It’s the age old question, isn’t it? How much do we really want to know about our neighbors?
About my actual neighbors, not much, to be perfectly honest. I’m not one to actually stick my nose in the dirty laundry of the Bree Van De Kamps of the world. (So sorry for the the Desperate Housewives reference. I’m ancient.)
But in the context of international tourism, hell yeah! I grew up in the Philippines, a country that is somewhat isolated from the rest of the world by a highly controversial sea to the west and a little puddle called the Pacific to the east. Our closest neighbors are situated down south. Indonesia, for example, is just a boat ride away from the southern edges of the country. Yet, with the exception of a short chapter about Javanese and Sumatran civilizations in our high school textbook and occasional Bali and Borobudur daydreaming, there really isn’t much that
we I know about Indonesia.
The island of Sulawesi, just across Celebes Sea, is something I only see on Asean maps. But it wasn’t until I was already there that I learned much about it. We arrived in Makassar, capital of the province of South Sulawesi, after a two-hour flight from Jakarta. Makassar is an old port city, well-known for its obsession with sailing and boat-building and well-loved for its streets that are flanked with historical buildings. The good news is, it was my first time here and there was so much to discover. The bad news is, we would be staying for only three days.
But if these five places are the only things I know about our neighbor so far, I am absolutely looking forward to seeing more of Makassar.
WHAT'S COVERED IN THIS GUIDE?
1. Bantimurung National Park (Day 1)
The Bantimurung National Park isn’t really in Makassar but in Maros, 50km north of the provincial capital and 20km (roughly 30 minutes) from the airport. Its claim to fame is the 43,750-hectare Rammang Rammang Karst Area, the second largest of its kind in the world. Underneath is a network of 286 caves, two of which (called Dream Cave and Stone Cave) open right near a waterfall. If our guide is to be believed, the place got its name from “benti,” meaning water and “murung” meaning rumble, referring to the thundering sound that the waterfall makes.
2. Kodingareng Keke Island (Day 2)
An hour boat ride away from Kayu Bangkoa Port in Makassar lies Kodingareng Keke, one of South Sulawesi’s many uninhabited islands. It’s small, just a wisp away from becoming a naked sandbar, what most tropical beach fantasies are made of. The cay is surrounded by a vibrant coral reef soaked in an even brighter turquoise waters. Snorkeling is a must, but be cautious of sea urchins. Although uninhabited, there’s a roofed structure at the end of the wooden jetty where you can go to for shade.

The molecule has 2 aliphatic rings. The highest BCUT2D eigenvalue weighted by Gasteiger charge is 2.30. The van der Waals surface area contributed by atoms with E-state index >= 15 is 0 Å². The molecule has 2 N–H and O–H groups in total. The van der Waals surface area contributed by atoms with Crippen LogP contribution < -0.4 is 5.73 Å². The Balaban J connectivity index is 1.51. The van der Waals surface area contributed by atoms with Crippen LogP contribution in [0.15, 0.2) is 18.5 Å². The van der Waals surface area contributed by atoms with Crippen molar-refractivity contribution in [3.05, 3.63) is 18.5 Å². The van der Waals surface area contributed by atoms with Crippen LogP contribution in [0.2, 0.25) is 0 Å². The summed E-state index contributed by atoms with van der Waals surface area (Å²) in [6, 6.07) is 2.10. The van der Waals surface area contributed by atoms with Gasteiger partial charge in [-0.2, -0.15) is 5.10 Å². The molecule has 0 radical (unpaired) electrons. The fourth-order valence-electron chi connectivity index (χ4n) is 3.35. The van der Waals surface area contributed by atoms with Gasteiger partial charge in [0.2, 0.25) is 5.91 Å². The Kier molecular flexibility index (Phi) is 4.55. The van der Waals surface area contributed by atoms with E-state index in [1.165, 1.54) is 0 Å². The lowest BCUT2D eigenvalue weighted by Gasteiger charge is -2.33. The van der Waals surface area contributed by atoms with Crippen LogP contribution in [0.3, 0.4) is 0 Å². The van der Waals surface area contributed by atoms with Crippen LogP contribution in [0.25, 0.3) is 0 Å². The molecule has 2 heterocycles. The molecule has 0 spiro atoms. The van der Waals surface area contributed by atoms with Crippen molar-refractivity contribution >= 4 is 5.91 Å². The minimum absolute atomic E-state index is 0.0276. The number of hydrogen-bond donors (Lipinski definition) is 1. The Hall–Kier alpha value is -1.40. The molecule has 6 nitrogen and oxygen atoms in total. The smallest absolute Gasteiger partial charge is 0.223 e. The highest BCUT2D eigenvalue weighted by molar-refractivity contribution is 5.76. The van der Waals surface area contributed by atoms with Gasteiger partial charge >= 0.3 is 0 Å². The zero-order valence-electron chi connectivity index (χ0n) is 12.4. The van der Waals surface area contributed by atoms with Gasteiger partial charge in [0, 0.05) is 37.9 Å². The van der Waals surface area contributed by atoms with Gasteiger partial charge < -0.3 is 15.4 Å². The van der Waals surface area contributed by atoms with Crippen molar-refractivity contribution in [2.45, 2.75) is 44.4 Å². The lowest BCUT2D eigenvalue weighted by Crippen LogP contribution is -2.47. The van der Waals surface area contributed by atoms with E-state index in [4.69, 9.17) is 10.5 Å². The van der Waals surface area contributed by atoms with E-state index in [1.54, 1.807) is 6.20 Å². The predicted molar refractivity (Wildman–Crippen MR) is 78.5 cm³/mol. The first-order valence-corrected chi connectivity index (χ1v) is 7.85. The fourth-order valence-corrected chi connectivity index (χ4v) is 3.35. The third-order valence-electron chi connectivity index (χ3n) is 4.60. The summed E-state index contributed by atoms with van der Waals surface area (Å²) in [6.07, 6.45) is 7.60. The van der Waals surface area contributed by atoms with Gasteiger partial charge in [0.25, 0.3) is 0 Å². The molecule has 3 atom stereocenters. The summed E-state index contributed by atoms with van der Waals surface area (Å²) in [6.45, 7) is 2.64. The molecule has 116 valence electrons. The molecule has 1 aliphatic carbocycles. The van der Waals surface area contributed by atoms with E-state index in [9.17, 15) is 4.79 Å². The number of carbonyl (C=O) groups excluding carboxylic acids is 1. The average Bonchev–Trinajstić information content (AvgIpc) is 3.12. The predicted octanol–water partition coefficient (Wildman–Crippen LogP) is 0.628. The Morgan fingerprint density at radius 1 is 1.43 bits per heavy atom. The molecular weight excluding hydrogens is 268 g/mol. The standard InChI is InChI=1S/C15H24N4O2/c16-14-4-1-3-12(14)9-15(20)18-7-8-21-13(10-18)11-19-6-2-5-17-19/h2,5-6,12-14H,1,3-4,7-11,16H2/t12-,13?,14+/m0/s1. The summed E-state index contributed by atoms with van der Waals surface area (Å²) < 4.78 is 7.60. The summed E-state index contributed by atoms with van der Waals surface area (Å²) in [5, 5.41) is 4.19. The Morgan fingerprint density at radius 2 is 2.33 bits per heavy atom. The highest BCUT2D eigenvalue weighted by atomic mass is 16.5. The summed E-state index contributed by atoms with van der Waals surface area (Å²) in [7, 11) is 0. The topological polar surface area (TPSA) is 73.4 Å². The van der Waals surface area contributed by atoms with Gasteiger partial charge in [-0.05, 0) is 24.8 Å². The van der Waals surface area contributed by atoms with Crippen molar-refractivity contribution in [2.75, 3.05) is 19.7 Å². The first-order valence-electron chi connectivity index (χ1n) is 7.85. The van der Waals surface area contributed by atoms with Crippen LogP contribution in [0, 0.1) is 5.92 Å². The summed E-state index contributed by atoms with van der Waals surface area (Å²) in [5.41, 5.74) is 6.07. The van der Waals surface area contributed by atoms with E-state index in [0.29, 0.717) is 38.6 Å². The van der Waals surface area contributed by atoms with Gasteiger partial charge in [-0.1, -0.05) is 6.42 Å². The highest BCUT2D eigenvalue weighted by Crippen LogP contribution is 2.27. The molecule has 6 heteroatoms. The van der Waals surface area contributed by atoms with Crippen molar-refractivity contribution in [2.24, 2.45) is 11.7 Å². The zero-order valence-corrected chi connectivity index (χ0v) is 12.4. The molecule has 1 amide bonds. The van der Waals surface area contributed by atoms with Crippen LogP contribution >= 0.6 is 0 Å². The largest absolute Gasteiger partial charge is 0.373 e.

How to get there: At Kayu Bangkoa Port, rent a motor boat to the cay. (Travel time: 40-60 minutes. Fare: 500,000 IDR.) The boat can accommodate up to 10 passengers, which means the cheap way to go is to form a group with others with whom you can split the cost.
3. Pulau Samalona (Day 2)
Just 20 minutes away, a visit to Pulau Samalona is usually packaged with any trip to Kodingareng Keke. It is bigger, much closer to the city, and harbors a small village, making it the usual lunch (and toilet) stop. The island is famous for its World War II shipwrecks so snorkeling and diving are highly recommended.
How to get there: At Kayu Bangkoa Port, rent a motor boat to the cay (20 minutes). You can stop here before or after your time at Kodingareng Keke.
4. Losari Beach Sunset (Day 2)
There are many reasons to set foot on Losari Beach, Makassar’s most well-known strip. It’s a jump off point to Kodingareng Keke and Samalona Island. It has a kilometer-long lane of food stalls and souvenir stores. But the one that I was drawn by the most is that it offers a stunning view of the sunset. There’s no other way of capping off a day of swimming and snorkeling than just sit there and watch the skies do what it does best: mesmerize.
5. Fort Rotterdam Historical Tour (Day 3)
On our last day in Makassar, we could not leave without a look at Dutch colonial architecture at Fort Rotterdam, one of the best-preserved in Indonesia. Taking the shape of a turtle when viewed from above, it rises at the site where an old Gowanese fort once stood (which was said to be built in 1545). The Gowanese believed that the turtle is the ultimate symbol of adaptation, being able to live both in water and on land. It was taken over by the Dutch in 1667.
Today, the fort houses the Museum Negeri La Galigo, featuring various exhibits. You can also see parts of the original wall as you walk around.
Opening hours: Daily 8am-6pm.
Entrance Fee: FREE if you’ll just roam the courtyards. The La Galigo Museum, however, collects a 10,000 IDR admission fee.
This was part of #TripOfWonders, a blogger tour organized by Indonesia’s Ministry of Tourism.